Whatever the outcome of this week's historic Supreme Court hearings on same-sex marriage, one thing has become crystal clear: there is no longer, if there ever was, a rational argument to ban it. Are there any grounds for holding that position beyond simple prejudice?
After listening to the oral arguments presented in the Proposition 8 case in the U.S. Supreme Court today, one can't help but marvel at the intricacies of the legal debate. But what's really going on, in a nutshell?
I just walked out of oral arguments at the U.S. Supreme Court. It was a whirlwind hearing, and all three lawyers faced tough questions from the justices. Here's my initial take on the justices' questions and what they might mean.
The lesson we all can take from the vision of those who foresaw this week is that often in quests for social justice, what seems impossible at first becomes inevitable later. And it's those who are willing to bear the brunt of being told that their ideas are impossible that move us forward.
That swing of public opinion is a contrast to the much slower timing of past civil rights struggles, and explanations are open for debate. But more than a few have attributed the acceptance to entertainment.
Why should beliefs by some trump the democratic rights of others? It should be up to the voters, rather than the courts, to decide whether our policies based on social science or the billionaires' hunches should be the law of the land.
There will be a natural tendency to focus on the legal challenges and the political fights, but history will show the true story of how we achieved marriage equality and how it was in fact a quilt woven of thousands of personal tales, most of which existed entirely outside the courtroom.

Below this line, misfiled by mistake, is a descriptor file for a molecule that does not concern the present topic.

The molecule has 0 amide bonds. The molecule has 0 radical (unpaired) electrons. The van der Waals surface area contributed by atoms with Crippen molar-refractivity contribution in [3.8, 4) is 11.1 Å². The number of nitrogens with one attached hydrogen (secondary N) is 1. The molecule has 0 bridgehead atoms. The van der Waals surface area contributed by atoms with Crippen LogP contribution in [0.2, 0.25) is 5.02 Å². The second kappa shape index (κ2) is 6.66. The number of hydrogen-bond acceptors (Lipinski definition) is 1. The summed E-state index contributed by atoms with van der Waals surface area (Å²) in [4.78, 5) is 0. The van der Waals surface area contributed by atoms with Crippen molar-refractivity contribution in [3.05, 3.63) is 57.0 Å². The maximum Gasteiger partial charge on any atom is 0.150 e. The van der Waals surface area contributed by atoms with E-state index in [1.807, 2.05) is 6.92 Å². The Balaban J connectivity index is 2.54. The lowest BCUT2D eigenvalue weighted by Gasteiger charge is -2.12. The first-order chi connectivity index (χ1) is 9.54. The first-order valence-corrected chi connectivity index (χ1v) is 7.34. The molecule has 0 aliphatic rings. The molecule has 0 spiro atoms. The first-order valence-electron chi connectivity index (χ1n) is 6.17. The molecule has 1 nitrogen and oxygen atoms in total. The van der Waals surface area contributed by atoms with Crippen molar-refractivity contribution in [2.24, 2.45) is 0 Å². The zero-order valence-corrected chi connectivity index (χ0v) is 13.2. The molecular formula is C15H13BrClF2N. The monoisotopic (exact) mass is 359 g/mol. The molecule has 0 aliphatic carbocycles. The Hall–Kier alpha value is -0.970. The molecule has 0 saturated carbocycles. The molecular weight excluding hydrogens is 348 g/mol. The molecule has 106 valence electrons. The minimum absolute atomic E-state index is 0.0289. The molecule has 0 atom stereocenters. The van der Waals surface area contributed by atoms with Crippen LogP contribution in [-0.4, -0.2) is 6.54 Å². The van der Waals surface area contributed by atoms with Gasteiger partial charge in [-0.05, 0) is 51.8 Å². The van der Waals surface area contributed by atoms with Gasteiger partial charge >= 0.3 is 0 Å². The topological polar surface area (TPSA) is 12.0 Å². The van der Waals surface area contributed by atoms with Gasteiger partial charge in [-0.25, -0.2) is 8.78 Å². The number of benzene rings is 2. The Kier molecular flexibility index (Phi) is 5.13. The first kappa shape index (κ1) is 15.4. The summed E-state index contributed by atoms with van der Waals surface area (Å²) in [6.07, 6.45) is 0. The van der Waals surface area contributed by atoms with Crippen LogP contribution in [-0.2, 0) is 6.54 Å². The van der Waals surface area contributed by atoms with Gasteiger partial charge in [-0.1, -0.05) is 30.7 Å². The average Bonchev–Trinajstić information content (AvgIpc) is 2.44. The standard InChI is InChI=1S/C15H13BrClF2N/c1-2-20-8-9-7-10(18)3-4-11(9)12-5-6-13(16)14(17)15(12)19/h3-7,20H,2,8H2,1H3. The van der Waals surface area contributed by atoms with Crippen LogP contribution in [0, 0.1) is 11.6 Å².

It surely isn't happening in this election cycle and may not happen in the next one, but Republicans could be reaching the end of the line on gay marriage, and some conservative activists are even beginning to admit it.
Last week AFER asked if I would like to be included in a press conference call scheduled two hours after the Prop 8 decision with lead co-counsel Ted Olson and David Boies. Of course I jumped at the opportunity.
Unless gay men and women reengage themselves with U.S. politics, they could face an unfriendly president and Senate after November 2012, just when key gay rights cases arrive at the U.S. Supreme Court.
On Friday the Eighth Circuit Court of Appeals will be the epicenter of the two-year battle between the NFL and its players. Both sides appreciate the gravity of this proceeding, filing lengthy legal briefs championing their respective positions.